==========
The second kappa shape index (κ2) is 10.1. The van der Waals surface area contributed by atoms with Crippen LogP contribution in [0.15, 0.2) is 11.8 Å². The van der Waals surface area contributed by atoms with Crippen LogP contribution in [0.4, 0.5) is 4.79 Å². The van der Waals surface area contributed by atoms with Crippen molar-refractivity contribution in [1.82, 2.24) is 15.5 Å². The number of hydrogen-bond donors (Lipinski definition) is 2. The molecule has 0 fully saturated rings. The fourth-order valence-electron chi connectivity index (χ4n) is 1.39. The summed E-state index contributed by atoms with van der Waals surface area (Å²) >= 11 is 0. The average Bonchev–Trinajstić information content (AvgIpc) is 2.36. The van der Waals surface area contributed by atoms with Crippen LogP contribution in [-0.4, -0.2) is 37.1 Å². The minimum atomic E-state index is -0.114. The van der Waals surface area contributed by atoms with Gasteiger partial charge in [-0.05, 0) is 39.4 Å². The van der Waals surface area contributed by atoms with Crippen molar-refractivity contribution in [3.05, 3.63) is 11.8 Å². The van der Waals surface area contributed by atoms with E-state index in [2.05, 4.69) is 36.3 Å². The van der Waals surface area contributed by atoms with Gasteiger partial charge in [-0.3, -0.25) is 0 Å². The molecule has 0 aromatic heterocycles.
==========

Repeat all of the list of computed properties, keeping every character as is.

The second kappa shape index (κ2) is 10.1. The van der Waals surface area contributed by atoms with Crippen LogP contribution in [0.15, 0.2) is 11.8 Å². The van der Waals surface area contributed by atoms with Crippen LogP contribution in [0.4, 0.5) is 4.79 Å². The van der Waals surface area contributed by atoms with Crippen molar-refractivity contribution in [1.82, 2.24) is 15.5 Å². The number of hydrogen-bond donors (Lipinski definition) is 2. The molecule has 0 fully saturated rings. The fourth-order valence-electron chi connectivity index (χ4n) is 1.39. The summed E-state index contributed by atoms with van der Waals surface area (Å²) >= 11 is 0. The average Bonchev–Trinajstić information content (AvgIpc) is 2.36. The van der Waals surface area contributed by atoms with Crippen LogP contribution in [-0.4, -0.2) is 37.1 Å². The minimum atomic E-state index is -0.114. The van der Waals surface area contributed by atoms with Gasteiger partial charge in [-0.05, 0) is 39.4 Å². The van der Waals surface area contributed by atoms with Crippen molar-refractivity contribution in [3.05, 3.63) is 11.8 Å². The van der Waals surface area contributed by atoms with E-state index in [2.05, 4.69) is 36.3 Å². The van der Waals surface area contributed by atoms with Gasteiger partial charge in [-0.3, -0.25) is 0 Å². The molecule has 0 aromatic heterocycles.